The diagonal wiring of the sense line in the core plane was particularly troublesome. The meandering path through all of the cores minimizes the crosstalk between the X and Y lines and the sense line, but it prevents the cores from being tightly packed. The first wire through each row of cores, typically the X wire, could be pushed through a tightly packed stack of cores by machine, and semi-automated threading of the second wire, typically the Y wire, was pursued, but beyond that, this core layout effectively resisted automation.

Inhibit Logic:
4 wire core memory
Unfortunately, we cannot selectively write data into the word with the logic described above. The first solution to the problem of selectively writing the bits in a core stack was to add a 4th wire through each core known as the inhibit wire or I, as shown in the figure to the right.

The inhibit wire is strung through all the wires of each core plane, parallel to one of the select lines. Here, it is shown parallel to the Y select line. When no current flows through the inhibit line, the Y select line operates normally. When it is desired to inhibit the writing of a one to this core plane, a pulse is sent on the inhibit line that is opposite to the direction of the pulse in the Y line. This prevents the pulse on the Y line from having any effect on the addressed core. Note that the pulse on the inhibit line goes through all of the cores on the same plane, so it adds to the pulses on the X select lines. For all of the non-selected X lines, where there is no pulse to add to, the amplitude is not enough to flip the cores. For the selected X line, the amplitude exactly cancels the pulse on that line, so again, no cores are flipped.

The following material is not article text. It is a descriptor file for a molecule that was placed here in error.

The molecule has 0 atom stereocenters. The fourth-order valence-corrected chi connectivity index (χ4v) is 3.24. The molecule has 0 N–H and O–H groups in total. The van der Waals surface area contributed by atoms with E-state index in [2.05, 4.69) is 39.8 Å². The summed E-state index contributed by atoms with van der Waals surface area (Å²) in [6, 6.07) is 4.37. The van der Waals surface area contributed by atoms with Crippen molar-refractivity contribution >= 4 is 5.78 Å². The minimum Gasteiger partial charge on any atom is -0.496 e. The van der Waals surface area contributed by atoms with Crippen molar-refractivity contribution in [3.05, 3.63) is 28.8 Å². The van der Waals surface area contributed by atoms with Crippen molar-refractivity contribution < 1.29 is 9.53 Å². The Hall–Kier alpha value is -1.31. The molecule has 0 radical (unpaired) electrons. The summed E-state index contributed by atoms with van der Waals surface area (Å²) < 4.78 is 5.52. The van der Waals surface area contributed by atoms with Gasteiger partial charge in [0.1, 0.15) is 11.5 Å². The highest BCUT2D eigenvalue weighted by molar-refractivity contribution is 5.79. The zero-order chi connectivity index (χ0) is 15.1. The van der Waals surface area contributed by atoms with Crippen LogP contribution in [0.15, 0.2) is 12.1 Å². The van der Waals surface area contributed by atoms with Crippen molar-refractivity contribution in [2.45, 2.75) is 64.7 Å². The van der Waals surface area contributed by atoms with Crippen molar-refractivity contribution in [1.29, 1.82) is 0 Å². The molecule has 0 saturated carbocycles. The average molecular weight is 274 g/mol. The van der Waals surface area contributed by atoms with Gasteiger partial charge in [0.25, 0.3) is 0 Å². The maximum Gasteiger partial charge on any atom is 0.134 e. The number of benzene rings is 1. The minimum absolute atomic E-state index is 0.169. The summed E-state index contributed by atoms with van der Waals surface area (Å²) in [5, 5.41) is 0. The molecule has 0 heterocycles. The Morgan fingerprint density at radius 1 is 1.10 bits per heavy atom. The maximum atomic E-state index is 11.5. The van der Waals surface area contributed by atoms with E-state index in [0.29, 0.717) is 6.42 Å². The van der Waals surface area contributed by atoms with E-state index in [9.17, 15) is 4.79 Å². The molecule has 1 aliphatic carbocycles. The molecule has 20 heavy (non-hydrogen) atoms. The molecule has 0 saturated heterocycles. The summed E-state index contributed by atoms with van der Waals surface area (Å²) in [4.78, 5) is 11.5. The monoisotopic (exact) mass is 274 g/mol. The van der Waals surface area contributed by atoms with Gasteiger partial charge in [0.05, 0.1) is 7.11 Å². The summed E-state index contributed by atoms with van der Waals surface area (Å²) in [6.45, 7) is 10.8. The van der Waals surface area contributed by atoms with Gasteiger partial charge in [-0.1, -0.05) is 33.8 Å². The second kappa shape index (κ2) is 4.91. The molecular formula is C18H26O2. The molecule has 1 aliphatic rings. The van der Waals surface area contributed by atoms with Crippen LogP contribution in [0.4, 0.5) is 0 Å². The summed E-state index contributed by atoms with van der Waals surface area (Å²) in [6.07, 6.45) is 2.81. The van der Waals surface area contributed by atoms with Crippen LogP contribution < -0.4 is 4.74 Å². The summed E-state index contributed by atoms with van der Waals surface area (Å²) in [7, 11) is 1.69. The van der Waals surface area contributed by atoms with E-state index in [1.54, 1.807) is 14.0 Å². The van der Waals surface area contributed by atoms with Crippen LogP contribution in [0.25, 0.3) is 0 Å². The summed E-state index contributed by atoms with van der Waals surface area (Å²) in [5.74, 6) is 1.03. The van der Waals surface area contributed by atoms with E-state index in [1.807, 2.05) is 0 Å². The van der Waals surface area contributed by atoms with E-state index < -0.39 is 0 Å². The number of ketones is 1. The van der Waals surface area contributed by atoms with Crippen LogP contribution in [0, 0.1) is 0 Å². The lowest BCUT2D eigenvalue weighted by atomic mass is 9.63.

If wiring three wires through each core was difficult, wiring four wires through each core was horrible, particularly when two of those four had to pass through every core in the plane along different paths.

4 wire core memory
Combining sense and inhibit: Eventually, the need for the wildly complex threading of the sense line was eliminated by combining the roles of the sense and inhibit lines, so that only 3 lines passed through each core and two of them were in parallel for most of their trip. This required more complex drivers on the combined sense-inhibit lines, and it required sense amplifiers that were insensitive to the voltages involved in driving the inhibit pulses. The benefits of semi-automated assembly more than paid for this complexity.

To combine the sense and inhibit lines, the inhibit line was center tapped. Applying an inhibit pulse from the center tap I to the two sense ends, S here, served to inhibit one of the select lines, here shown as Y lines. If the inhibit terminal I is disconnected, a select pulse selects one core and if it changes its state, it induces a differential pulse between the two sense terminals S. The key to making this work isto exchange the two sense-inhibit lines in the middle of each row so that the select pulse parallel to each half run of the sense/inhibit line induces an equal and opposite pulse in the next half run. U.S. Patent 3,329,940, issued July 4, 1967 to Creighton Barnes, et. al. of North American Aviation appears to have pioneered the combining of sense and inhibit lines, while U.S. Patent 3,711,839, granted Jan. 16, 1973 to Victor Sell and M.S. Alvi of Ampex Corporation covers the "double herring-bone" compact core arrangement illustrated here.